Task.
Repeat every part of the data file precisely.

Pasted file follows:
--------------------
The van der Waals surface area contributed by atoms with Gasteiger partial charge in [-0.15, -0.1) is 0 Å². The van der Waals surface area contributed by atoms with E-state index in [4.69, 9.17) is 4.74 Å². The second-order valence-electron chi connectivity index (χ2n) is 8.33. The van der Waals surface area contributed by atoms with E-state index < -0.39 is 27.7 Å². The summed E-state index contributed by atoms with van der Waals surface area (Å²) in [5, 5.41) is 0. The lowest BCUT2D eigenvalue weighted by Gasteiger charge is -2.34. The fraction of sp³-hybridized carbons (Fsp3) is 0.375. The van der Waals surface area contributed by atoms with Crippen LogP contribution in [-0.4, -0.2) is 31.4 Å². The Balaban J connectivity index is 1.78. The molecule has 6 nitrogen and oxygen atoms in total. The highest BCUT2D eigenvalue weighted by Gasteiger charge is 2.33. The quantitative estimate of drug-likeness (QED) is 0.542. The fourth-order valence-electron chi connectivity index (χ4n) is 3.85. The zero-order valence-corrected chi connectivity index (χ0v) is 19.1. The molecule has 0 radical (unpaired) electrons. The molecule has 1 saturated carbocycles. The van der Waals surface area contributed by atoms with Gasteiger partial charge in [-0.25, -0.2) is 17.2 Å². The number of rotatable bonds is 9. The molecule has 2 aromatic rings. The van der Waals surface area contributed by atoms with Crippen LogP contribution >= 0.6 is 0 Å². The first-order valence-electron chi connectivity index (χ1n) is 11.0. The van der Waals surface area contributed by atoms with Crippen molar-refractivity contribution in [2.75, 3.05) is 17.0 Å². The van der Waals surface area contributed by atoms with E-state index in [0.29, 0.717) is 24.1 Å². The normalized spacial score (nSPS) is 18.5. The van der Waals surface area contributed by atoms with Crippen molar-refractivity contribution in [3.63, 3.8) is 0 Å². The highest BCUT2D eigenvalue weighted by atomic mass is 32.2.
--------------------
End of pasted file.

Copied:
The van der Waals surface area contributed by atoms with Gasteiger partial charge in [-0.15, -0.1) is 0 Å². The van der Waals surface area contributed by atoms with E-state index in [4.69, 9.17) is 4.74 Å². The second-order valence-electron chi connectivity index (χ2n) is 8.33. The van der Waals surface area contributed by atoms with E-state index < -0.39 is 27.7 Å². The summed E-state index contributed by atoms with van der Waals surface area (Å²) in [5, 5.41) is 0. The lowest BCUT2D eigenvalue weighted by Gasteiger charge is -2.34. The fraction of sp³-hybridized carbons (Fsp3) is 0.375. The van der Waals surface area contributed by atoms with Crippen LogP contribution in [-0.4, -0.2) is 31.4 Å². The Balaban J connectivity index is 1.78. The molecule has 6 nitrogen and oxygen atoms in total. The highest BCUT2D eigenvalue weighted by Gasteiger charge is 2.33. The quantitative estimate of drug-likeness (QED) is 0.542. The fourth-order valence-electron chi connectivity index (χ4n) is 3.85. The zero-order valence-corrected chi connectivity index (χ0v) is 19.1. The molecule has 0 radical (unpaired) electrons. The molecule has 1 saturated carbocycles. The van der Waals surface area contributed by atoms with Gasteiger partial charge in [-0.25, -0.2) is 17.2 Å². The number of rotatable bonds is 9. The molecule has 2 aromatic rings. The van der Waals surface area contributed by atoms with Crippen LogP contribution >= 0.6 is 0 Å². The first-order valence-electron chi connectivity index (χ1n) is 11.0. The van der Waals surface area contributed by atoms with Crippen molar-refractivity contribution in [2.75, 3.05) is 17.0 Å². The van der Waals surface area contributed by atoms with E-state index in [0.29, 0.717) is 24.1 Å². The normalized spacial score (nSPS) is 18.5. The van der Waals surface area contributed by atoms with Crippen molar-refractivity contribution in [3.63, 3.8) is 0 Å². The highest BCUT2D eigenvalue weighted by atomic mass is 32.2.